No Shortage of Entertainment | New Times Broward-Palm Beach

No Shortage of Entertainment

Jai Rodriguez, formerly of the Emmy Award-winning Bravo reality show Queer Eye for the Straight Guy, has been working at breakneck speed, perfecting his lines, sharpening his choreography, and hitting the right notes, all for the sake of putting on what promises to be the summer’s show of shows when he headlines City Theatre’s 16th-annual “Summer Shorts.”

For last year’s festivities, City Theatre premiered Camp Kappawanna, a family rock musical penned by Grammy-nominated singer/songwriter Lisa Loeb. This year’s offerings, however, are not so kiddie-friendly. The 16th anniversary of “Summer Shorts” calls for something spicier, hipper, and more provocative — all meshed into a series of seven short plays performed back to back at the Broward Center of Performing Arts beginning Thursday. And it looks like City Theatre found its man in Rodriguez.

“It’s really rare you get to show many different colors of yourself in one evening,” he says between rehearsals that have him playing an eclectic mix of characters — some serious, others outrageous. Rodriguez, whom many viewers will remember as “the culture guy” on Queer Eye, has an impressive theater résumé that includes stints on Broadway in Rent and The Producers. In “Summer Shorts,” he flexes his stage-performer muscles as an actor, singer, and dancer.

Among the diverse and assorted short plays Rodriguez will star in are Chronicle Simpkins Will Cut Your Ass, a play about a gang war set on a playground; Aboard the Guy V. Molinari, a tale of two ship passengers thrown overboard who unexpectedly find their port in a storm; and Mickey Herman Saves the $#[email protected] World, a manga-like comedy about a brokenhearted gamer who wagers the fate of the planet against alien invaders.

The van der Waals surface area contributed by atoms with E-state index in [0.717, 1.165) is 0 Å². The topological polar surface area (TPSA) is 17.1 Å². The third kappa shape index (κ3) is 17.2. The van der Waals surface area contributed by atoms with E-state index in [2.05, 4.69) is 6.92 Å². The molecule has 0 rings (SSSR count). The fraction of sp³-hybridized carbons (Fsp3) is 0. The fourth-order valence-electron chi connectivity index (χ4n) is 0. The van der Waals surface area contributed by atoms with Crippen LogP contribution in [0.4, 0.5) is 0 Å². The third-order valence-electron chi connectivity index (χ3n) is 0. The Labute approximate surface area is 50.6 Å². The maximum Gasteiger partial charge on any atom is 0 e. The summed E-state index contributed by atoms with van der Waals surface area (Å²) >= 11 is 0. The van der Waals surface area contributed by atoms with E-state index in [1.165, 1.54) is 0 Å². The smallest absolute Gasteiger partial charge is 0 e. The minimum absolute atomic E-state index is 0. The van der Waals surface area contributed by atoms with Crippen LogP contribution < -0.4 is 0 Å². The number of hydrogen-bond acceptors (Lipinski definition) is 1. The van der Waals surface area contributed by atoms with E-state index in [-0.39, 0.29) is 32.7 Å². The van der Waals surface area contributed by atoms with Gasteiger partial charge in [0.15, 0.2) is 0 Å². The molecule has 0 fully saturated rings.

Not all of the plays are comedic and lighthearted fare, though. One of the more serious is the Southeastern premiere of Israel Horovitz’s thought-provoking play What Strong Fences Make. Horovitz wrote this emotionally charged drama, about two friends who clash at an Israeli checkpoint, as a response piece to dramatist Caryl Churchill’s controversial play Seven Jewish Children, which Horovitz found an offensive, distorted, and manipulative take on the ongoing conflict in the Middle East.

“There are funny plays, and there are plays that are going to make people cry,” Rodriguez says, “so there really is something for everyone.”

Among the other premieres at this year’s “Summer Shorts” are Dos Corazones, about two dissimilar new mothers who discover they have more in common than they think, and Quiet, Please, in which two patients awaiting therapy find the courage to say hello.

The main attraction will be Rodriguez’s Dirty Little Secrets (at 10 p.m. Saturday). Billed as an irreverent comical musical revue filled with dish, dirty little secrets, and stimulating moments, Secrets looks to be an out-of-the box, modern-day, vaudeville-style performance for adults. “Kinda like Glee,” Rodriguez says, “if Glee were rated R.”

In the show, Rodriguez candidly shares oftentimes funny, cheeky, and intimate stories about his own life — from growing up a strict born-again Christian to winning an Emmy for Queer Eye to his first sexual experiences, which were, as Rodriguez puts it, “surprisingly not with men.”

“Summer Shorts” starts at 7 p.m. Thursday through Sunday at the Broward Center of Performing Arts (201 SW Fifth Ave., Fort Lauderdale). Tickets cost $45. Visit or
June 30-July 3, 2011